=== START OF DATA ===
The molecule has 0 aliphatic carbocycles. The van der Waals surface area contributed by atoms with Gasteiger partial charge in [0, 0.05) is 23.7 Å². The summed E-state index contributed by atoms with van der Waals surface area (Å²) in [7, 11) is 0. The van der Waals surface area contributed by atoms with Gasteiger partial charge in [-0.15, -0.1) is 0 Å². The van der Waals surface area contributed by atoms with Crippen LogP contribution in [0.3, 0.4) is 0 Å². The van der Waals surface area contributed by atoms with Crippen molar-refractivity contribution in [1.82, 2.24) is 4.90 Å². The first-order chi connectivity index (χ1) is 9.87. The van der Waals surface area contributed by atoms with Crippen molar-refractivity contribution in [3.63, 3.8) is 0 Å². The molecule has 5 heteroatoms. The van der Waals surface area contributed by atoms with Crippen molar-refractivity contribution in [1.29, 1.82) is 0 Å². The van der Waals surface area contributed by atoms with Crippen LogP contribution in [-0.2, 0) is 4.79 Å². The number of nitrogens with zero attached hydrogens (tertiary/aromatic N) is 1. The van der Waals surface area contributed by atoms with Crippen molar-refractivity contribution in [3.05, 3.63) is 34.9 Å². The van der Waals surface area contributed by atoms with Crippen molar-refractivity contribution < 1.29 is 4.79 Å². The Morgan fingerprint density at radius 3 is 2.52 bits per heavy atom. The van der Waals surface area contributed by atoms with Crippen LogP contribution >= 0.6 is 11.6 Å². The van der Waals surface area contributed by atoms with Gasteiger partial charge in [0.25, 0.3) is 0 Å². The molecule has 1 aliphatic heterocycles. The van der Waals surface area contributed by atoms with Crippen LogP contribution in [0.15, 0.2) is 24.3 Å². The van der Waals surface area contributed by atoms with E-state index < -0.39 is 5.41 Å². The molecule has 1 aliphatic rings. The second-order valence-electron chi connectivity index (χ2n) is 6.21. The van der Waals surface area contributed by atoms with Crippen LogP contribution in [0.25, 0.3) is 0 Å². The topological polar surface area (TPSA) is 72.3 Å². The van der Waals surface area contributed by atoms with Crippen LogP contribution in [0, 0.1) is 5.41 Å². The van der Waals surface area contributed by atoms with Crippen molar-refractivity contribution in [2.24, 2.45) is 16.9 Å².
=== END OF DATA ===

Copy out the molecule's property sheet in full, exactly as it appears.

The molecule has 0 aliphatic carbocycles. The van der Waals surface area contributed by atoms with Gasteiger partial charge in [0, 0.05) is 23.7 Å². The summed E-state index contributed by atoms with van der Waals surface area (Å²) in [7, 11) is 0. The van der Waals surface area contributed by atoms with Gasteiger partial charge in [-0.15, -0.1) is 0 Å². The van der Waals surface area contributed by atoms with Crippen LogP contribution in [0.3, 0.4) is 0 Å². The van der Waals surface area contributed by atoms with Crippen molar-refractivity contribution in [1.82, 2.24) is 4.90 Å². The first-order chi connectivity index (χ1) is 9.87. The van der Waals surface area contributed by atoms with Crippen molar-refractivity contribution in [3.63, 3.8) is 0 Å². The molecule has 5 heteroatoms. The van der Waals surface area contributed by atoms with Crippen molar-refractivity contribution in [1.29, 1.82) is 0 Å². The van der Waals surface area contributed by atoms with Crippen LogP contribution in [-0.2, 0) is 4.79 Å². The number of nitrogens with zero attached hydrogens (tertiary/aromatic N) is 1. The van der Waals surface area contributed by atoms with Crippen molar-refractivity contribution in [3.05, 3.63) is 34.9 Å². The van der Waals surface area contributed by atoms with Crippen molar-refractivity contribution < 1.29 is 4.79 Å². The Morgan fingerprint density at radius 3 is 2.52 bits per heavy atom. The van der Waals surface area contributed by atoms with Crippen LogP contribution >= 0.6 is 11.6 Å². The van der Waals surface area contributed by atoms with Gasteiger partial charge in [0.25, 0.3) is 0 Å². The molecule has 1 aliphatic heterocycles. The van der Waals surface area contributed by atoms with Crippen LogP contribution in [0.15, 0.2) is 24.3 Å². The van der Waals surface area contributed by atoms with E-state index < -0.39 is 5.41 Å². The molecule has 1 aliphatic rings. The second-order valence-electron chi connectivity index (χ2n) is 6.21. The van der Waals surface area contributed by atoms with Crippen LogP contribution in [0.25, 0.3) is 0 Å². The topological polar surface area (TPSA) is 72.3 Å². The van der Waals surface area contributed by atoms with Crippen LogP contribution in [0, 0.1) is 5.41 Å². The van der Waals surface area contributed by atoms with Crippen molar-refractivity contribution in [2.24, 2.45) is 16.9 Å².